The company president's unwaveringly optimistic disposition seemed to be failing. He looked worried. "Sales have slowed to a trickle. I can only meet payroll for about 18 months."
The technology on which the company's main product was based, and the associated business model, were hopelessly outdated. A major redevelopment effort was required at the precise moment when the company could least afford it. The demoralized staff made a comeback seem even more unlikely.
Troublingly, the problems weren't a surprise. No expensive consultants required, the inevitability of the needed changes had been obvious for years. But until recently, brisk sales made it too easy to put off the expense and effort.
Change and innovation screech to a halt while the world moves forward. Technology improves, customer perceptions shift and competitors find a better way while the successful lull themselves to sleep to an off key rendition of "why fix what isn't broken". Sadly, the resulting problems become harder and more expensive to fix over time.
The Problem Isn't a Lack of Ideas
As with the case above, the stumbling block to "becoming better" isn't typically a lack of ideas. Michael Schrage encourages companies to look for, what he eloquently calls, the "innovation obvious":
"the question shouldn't be "What's the most innovative thing we can do?" or "How can we push the innovation envelope?" or even "What's the innovation our customers most want?" — it's "What's the most obvious innovation that matters?" A craving for surprise should never be allowed to overwhelm the need for the obvious"
The Human Factor
The bona fide impediments are very human. They're the amalgam of fears, biases and a failure to learn that breed change resistance. The most insidious element is success itself. When the financials look good why endure the discomfort?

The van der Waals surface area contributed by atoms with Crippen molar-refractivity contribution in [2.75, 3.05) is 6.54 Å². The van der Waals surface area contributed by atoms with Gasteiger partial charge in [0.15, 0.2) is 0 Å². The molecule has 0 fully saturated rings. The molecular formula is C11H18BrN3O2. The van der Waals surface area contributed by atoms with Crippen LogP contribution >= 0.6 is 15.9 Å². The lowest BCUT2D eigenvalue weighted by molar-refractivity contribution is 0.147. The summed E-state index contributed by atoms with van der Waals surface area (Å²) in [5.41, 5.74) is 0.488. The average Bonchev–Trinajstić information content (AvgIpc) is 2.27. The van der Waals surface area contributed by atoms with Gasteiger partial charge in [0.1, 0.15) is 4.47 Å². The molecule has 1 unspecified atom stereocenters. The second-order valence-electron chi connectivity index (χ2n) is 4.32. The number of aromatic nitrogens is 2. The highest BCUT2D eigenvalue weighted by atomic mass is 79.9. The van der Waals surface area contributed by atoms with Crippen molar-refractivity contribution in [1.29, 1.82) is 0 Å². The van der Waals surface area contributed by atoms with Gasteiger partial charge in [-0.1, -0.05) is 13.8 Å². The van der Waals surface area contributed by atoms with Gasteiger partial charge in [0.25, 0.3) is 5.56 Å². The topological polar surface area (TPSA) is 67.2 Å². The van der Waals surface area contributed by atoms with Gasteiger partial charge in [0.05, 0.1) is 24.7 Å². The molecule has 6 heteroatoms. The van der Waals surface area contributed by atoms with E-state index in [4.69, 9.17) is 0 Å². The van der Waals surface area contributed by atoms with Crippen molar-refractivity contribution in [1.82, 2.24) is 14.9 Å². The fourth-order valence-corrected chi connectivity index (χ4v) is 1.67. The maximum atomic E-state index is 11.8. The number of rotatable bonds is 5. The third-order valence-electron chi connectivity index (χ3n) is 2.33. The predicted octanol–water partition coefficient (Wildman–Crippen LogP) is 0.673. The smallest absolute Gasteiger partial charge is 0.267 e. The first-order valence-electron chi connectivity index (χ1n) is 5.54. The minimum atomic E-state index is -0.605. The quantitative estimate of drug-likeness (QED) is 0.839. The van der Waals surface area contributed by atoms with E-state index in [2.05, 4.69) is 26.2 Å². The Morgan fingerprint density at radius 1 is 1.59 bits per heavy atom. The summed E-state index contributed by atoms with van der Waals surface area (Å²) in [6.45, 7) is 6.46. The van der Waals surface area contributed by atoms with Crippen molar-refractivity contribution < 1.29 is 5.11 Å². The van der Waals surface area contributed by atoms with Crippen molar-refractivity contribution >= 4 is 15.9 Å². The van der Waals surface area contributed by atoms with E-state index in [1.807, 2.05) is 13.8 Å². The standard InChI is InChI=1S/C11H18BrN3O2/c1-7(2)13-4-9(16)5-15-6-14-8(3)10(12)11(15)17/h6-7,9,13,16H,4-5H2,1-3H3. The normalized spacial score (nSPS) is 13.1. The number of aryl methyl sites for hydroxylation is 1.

The First Signs of Trouble and an Opportunity
As a product or business model starts to falter, denial produces a bumper crop of creative ways to maintain the status quo. The sales staff is subjected to increasing pressure to correct their "underperformance". A blame spewing sprinkler is brought out to soak anyone in its path. Suggestions that change is needed are treated dismissively and as an annoyance.
Common responses include: "Do you know how much that would cost to develop?" or "We don't have time for that now". Unfortunately, the costs and difficulty associated with change only grow with time.
But this phase also presents a fleeting opportunity. If leaders recognize what's happening, there's still time to save the company. If they fail to acknowledge reality, during the next stage they'll experience a precipitous drop in sales.
A Better Way
While timely recognition is good, building an openness to ideas and continual change into the organization's cultural DNA is the best antidote. The resulting organization is one that continually reincarnates newer, improved and more relevant offerings.
Is your company too successful to bother with what's next? Is it missing opportunities to capitalize on the "innovation obvious"?
What happened in the case mentioned above? Through an ugly combination of herculean effort and miraculous good fortune the company pulled through without a minute to spare. Since that time they've grown and returned to profitability.